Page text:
We arrived in the little town of Banff with 2 full days to fill and no real idea of what to do. We therefore made our first stop the Banff Visitor Information Centre, where we were plied with maps, brochures and a whole host of suggestions on how to spend our time in Banff. This is how we ended up spending our 48 hours in Banff.
Hike up Sulphur Mountain and Sanson Peak
There are two options for getting to the top of Sulphur Mountain, so named for the hot springs located on its lower slopes – (1) 8 minute gondola ride up or (2) hiking up. Always up for a good walk in the sunshine I, of course, went with option 2 (which I would highly recommend!).
Classified as a “moderate” hike, I found this to be a very pleasant walk, though we were mostly walking through some reasonable inclines with lots of switchbacks. Hikers are given snippets of the gorgeous views that await at the top of the peak through the tall pine trees that line the trail. Though you know what to expect, it was still an amazing feeling to make it to the top and feast your eyes on the 360 degree views of the town of Banff.
From the peak of Sulphur Mountain, it is then a 1KM walk to Sanson Peak, named after Norman Bethune Sanson who diligently monitored the conditions atop Sulphur Mountain for nigh on 30 years. The remains of the Sulphur Mountain Cosmic Ray Station can be seen here.
As the views from the top of Sulphur Mountain are one of the top tourist highlights, be sure to get here as early as possible to beat the crowds and queues for the gondola.
Banff Springs Hotel
This luxury hotel has got the most amazing views of the Rockies. We didn’t spend a lot of time here, but made sure to get a quick drive in around the premises. Check out its views of the Rocky Mountains and Mount Rundle, and marvel at its proximity to the town’s hot springs and Bow Falls! Now if only I could afford one of the rooms here…
Located within walking distance of the Banff Springs Hotel, Bow Falls is worth a short visit. There is a little paved path that runs alongside the falls, where one can have a nice stroll upstream of the falls.
Lake Minnewanka and the surrounding lakes
These lakes, located towards the north east of the centre of Banff, are not to be missed under any circumstance. We spent both of our late afternoons here, whiling away the hours under the setting sun, reading and watching the locals frolic in the freezing cold lake water whilst snacking on local cherries. Bliss.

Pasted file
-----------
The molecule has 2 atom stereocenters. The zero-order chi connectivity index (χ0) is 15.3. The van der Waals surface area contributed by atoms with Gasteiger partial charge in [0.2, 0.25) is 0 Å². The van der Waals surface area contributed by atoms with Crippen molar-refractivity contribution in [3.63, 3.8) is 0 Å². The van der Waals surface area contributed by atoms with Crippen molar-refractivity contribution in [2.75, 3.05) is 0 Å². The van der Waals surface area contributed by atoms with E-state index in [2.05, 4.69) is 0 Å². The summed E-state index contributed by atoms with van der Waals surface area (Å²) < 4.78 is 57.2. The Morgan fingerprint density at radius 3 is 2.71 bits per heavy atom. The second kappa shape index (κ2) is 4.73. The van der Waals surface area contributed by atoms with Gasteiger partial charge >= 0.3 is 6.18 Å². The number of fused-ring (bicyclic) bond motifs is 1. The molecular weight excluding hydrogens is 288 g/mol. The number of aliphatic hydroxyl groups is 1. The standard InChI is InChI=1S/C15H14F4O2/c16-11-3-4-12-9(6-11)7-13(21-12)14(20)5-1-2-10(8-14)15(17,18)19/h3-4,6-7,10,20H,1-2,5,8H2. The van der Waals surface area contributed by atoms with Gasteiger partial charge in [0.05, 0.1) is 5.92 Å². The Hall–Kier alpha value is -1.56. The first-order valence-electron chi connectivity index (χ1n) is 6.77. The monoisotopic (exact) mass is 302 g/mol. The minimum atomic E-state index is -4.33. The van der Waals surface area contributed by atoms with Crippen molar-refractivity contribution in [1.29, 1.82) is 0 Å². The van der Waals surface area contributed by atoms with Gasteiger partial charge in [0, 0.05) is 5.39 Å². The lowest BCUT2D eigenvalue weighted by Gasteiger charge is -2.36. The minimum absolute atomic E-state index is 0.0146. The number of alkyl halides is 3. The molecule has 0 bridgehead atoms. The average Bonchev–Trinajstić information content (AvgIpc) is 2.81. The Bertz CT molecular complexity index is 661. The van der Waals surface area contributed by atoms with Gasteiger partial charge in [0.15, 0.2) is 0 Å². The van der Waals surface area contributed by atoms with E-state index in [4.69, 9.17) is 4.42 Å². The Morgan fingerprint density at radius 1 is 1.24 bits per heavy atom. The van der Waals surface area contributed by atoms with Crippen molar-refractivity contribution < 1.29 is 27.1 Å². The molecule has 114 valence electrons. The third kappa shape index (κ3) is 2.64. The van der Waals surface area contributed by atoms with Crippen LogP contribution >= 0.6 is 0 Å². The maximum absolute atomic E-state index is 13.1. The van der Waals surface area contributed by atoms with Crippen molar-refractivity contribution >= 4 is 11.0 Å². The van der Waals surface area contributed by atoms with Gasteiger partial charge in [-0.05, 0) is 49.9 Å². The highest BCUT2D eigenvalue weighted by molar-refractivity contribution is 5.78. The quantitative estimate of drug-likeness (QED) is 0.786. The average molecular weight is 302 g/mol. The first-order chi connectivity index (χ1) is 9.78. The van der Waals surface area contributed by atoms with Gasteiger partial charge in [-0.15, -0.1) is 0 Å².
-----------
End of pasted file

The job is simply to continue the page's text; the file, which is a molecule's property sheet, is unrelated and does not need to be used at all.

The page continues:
Johnston Canyon hike
As we had so enjoyed the Sulphur Mountain hike, we decided to go on another hike of similar difficulty the following day. After another quick consultation with the Banff Visitor Centre, we decided to make the 30 minute drive out to Johnston Canyon for a hike up to the Ink Pots.
The one mistake we made was arriving on site a little too late at 11am. The first part of this hike to the Lower and Upper Falls is classified as an “easy” hike and is thus, an extremely popular tourist attraction. Cars lined the road by the entrance to the canyon and the trail was absolutely heaving with walkers by this time in the late morning.
Despite having to share the path with crowds of others, the walk itself was gorgeous as the trail hugged the Bow River all the way through to the falls. The water was a glorious clear turquoise colour, the kind of water that just invites you to strip off and jump in (despite knowing you’d freeze in it!).
The path clears up considerably past the Upper Falls, where the trail leading up to the Ink Pots are classified as “moderate”, with some steep and rocky uphill sections. The trail leading from the Upper Falls to the Ink Pots is not that picturesque, but the views of the Rockies and fast flowing river, along with the small bubbling “ink pots” dotted around the vast meadow is a pretty awesome sight to behold at the destination point. All in all, our return hike took approximately 4 hours to complete.
We made a quick detour to the Hoodoos Trail on the morning we were due to leave Banff to check out these strange rock formations. Hoodoos are sedimentary rock covered by harder rock where the different rates of erosion results in a unique rock formation. The views overlooking the Bow Valley and the north face of Mount Rundle just adds to the attraction.
All good alpine villages have a local cheese fondue house and Banff was no exception. After spotting a restaurant advertising steaks and fondue, we were sold and had to satiate our sudden fondue craving. Interestingly, roasted garlic is served on the side here, rather than mixed in directly with the cheese as I’m used to in Europe, due to the more common occurrence of garlic allergies in Canada. Who knew?
We followed our first scrumptious lunch with two scoops of Cows ice cream, apparently voted Canada’s best ice-cream (and arguably one of the world’s best). On a hot day like it was, this was god-sent.
After our fairly long hike through Johnston Canyon, we were absolutely starved by the end of it and were hankering after a decent-sized portion of steak and fries. This did the job for sure…
Next stop, Lake Louise!